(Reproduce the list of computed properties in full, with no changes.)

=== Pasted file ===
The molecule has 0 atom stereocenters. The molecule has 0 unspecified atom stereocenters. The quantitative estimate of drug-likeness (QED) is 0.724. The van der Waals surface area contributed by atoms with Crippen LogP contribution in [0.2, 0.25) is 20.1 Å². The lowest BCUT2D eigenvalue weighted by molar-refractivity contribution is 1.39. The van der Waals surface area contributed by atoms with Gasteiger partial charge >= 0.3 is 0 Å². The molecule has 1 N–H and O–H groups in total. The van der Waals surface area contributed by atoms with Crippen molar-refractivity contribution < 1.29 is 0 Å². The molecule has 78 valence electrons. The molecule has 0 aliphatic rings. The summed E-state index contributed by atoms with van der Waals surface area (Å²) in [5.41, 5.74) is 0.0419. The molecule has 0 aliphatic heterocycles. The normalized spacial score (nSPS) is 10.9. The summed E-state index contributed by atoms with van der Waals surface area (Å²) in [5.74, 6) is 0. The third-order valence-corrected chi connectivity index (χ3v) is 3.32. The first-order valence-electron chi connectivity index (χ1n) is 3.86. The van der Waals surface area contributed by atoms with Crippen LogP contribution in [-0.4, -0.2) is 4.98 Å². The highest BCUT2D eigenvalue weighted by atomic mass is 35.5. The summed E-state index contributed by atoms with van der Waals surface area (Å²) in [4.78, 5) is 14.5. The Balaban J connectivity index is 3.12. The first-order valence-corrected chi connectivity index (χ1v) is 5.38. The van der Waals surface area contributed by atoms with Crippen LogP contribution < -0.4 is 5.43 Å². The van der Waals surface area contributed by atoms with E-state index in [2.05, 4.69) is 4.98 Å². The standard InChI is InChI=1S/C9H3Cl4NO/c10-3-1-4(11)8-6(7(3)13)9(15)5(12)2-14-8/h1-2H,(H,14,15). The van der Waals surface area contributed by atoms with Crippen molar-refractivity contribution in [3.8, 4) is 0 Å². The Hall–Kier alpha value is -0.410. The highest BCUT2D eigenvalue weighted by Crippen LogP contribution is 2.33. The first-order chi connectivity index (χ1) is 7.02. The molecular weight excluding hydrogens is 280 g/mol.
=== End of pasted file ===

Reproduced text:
The molecule has 0 atom stereocenters. The molecule has 0 unspecified atom stereocenters. The quantitative estimate of drug-likeness (QED) is 0.724. The van der Waals surface area contributed by atoms with Crippen LogP contribution in [0.2, 0.25) is 20.1 Å². The lowest BCUT2D eigenvalue weighted by molar-refractivity contribution is 1.39. The van der Waals surface area contributed by atoms with Gasteiger partial charge >= 0.3 is 0 Å². The molecule has 1 N–H and O–H groups in total. The van der Waals surface area contributed by atoms with Crippen molar-refractivity contribution < 1.29 is 0 Å². The molecule has 78 valence electrons. The molecule has 0 aliphatic rings. The summed E-state index contributed by atoms with van der Waals surface area (Å²) in [5.41, 5.74) is 0.0419. The molecule has 0 aliphatic heterocycles. The normalized spacial score (nSPS) is 10.9. The summed E-state index contributed by atoms with van der Waals surface area (Å²) in [5.74, 6) is 0. The third-order valence-corrected chi connectivity index (χ3v) is 3.32. The first-order valence-electron chi connectivity index (χ1n) is 3.86. The van der Waals surface area contributed by atoms with Crippen LogP contribution in [-0.4, -0.2) is 4.98 Å². The highest BCUT2D eigenvalue weighted by atomic mass is 35.5. The summed E-state index contributed by atoms with van der Waals surface area (Å²) in [4.78, 5) is 14.5. The Balaban J connectivity index is 3.12. The first-order valence-corrected chi connectivity index (χ1v) is 5.38. The van der Waals surface area contributed by atoms with Crippen LogP contribution < -0.4 is 5.43 Å². The van der Waals surface area contributed by atoms with E-state index in [2.05, 4.69) is 4.98 Å². The standard InChI is InChI=1S/C9H3Cl4NO/c10-3-1-4(11)8-6(7(3)13)9(15)5(12)2-14-8/h1-2H,(H,14,15). The van der Waals surface area contributed by atoms with Crippen molar-refractivity contribution in [3.8, 4) is 0 Å². The Hall–Kier alpha value is -0.410. The highest BCUT2D eigenvalue weighted by Crippen LogP contribution is 2.33. The first-order chi connectivity index (χ1) is 7.02. The molecular weight excluding hydrogens is 280 g/mol.